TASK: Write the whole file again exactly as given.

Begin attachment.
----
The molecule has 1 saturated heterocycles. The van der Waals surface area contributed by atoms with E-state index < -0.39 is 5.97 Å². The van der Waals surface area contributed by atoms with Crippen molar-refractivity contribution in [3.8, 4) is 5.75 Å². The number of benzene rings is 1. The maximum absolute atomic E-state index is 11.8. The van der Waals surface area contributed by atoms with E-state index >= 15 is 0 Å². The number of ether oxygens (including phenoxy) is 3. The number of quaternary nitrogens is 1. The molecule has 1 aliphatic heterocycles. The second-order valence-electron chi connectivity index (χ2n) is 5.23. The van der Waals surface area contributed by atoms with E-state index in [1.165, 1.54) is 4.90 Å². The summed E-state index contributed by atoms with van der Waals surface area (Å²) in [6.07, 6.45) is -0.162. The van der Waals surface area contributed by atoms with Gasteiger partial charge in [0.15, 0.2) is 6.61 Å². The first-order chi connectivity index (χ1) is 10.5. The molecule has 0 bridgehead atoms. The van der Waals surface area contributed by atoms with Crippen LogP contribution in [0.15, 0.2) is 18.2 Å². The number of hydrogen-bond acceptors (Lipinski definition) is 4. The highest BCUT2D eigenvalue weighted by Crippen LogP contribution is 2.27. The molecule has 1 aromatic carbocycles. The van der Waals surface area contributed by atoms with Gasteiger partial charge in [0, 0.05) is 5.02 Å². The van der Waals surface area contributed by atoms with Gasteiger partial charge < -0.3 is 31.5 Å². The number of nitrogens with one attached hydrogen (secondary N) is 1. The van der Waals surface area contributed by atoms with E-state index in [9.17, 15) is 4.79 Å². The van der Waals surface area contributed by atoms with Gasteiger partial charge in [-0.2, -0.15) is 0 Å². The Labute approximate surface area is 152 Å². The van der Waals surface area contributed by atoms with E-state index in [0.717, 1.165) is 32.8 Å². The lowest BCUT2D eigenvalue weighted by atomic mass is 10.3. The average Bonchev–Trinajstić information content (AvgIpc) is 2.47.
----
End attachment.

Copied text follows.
The molecule has 1 saturated heterocycles. The van der Waals surface area contributed by atoms with E-state index < -0.39 is 5.97 Å². The van der Waals surface area contributed by atoms with Crippen molar-refractivity contribution in [3.8, 4) is 5.75 Å². The number of benzene rings is 1. The maximum absolute atomic E-state index is 11.8. The van der Waals surface area contributed by atoms with E-state index >= 15 is 0 Å². The number of ether oxygens (including phenoxy) is 3. The number of quaternary nitrogens is 1. The molecule has 1 aliphatic heterocycles. The second-order valence-electron chi connectivity index (χ2n) is 5.23. The van der Waals surface area contributed by atoms with E-state index in [1.165, 1.54) is 4.90 Å². The summed E-state index contributed by atoms with van der Waals surface area (Å²) in [6.07, 6.45) is -0.162. The van der Waals surface area contributed by atoms with Gasteiger partial charge in [0.15, 0.2) is 6.61 Å². The first-order chi connectivity index (χ1) is 10.5. The molecule has 0 bridgehead atoms. The van der Waals surface area contributed by atoms with Crippen LogP contribution in [0.15, 0.2) is 18.2 Å². The number of hydrogen-bond acceptors (Lipinski definition) is 4. The highest BCUT2D eigenvalue weighted by Crippen LogP contribution is 2.27. The molecule has 1 aromatic carbocycles. The van der Waals surface area contributed by atoms with Gasteiger partial charge in [0, 0.05) is 5.02 Å². The van der Waals surface area contributed by atoms with Gasteiger partial charge < -0.3 is 31.5 Å². The number of nitrogens with one attached hydrogen (secondary N) is 1. The van der Waals surface area contributed by atoms with E-state index in [9.17, 15) is 4.79 Å². The van der Waals surface area contributed by atoms with Gasteiger partial charge in [-0.2, -0.15) is 0 Å². The Labute approximate surface area is 152 Å². The van der Waals surface area contributed by atoms with E-state index in [0.717, 1.165) is 32.8 Å². The lowest BCUT2D eigenvalue weighted by atomic mass is 10.3. The average Bonchev–Trinajstić information content (AvgIpc) is 2.47.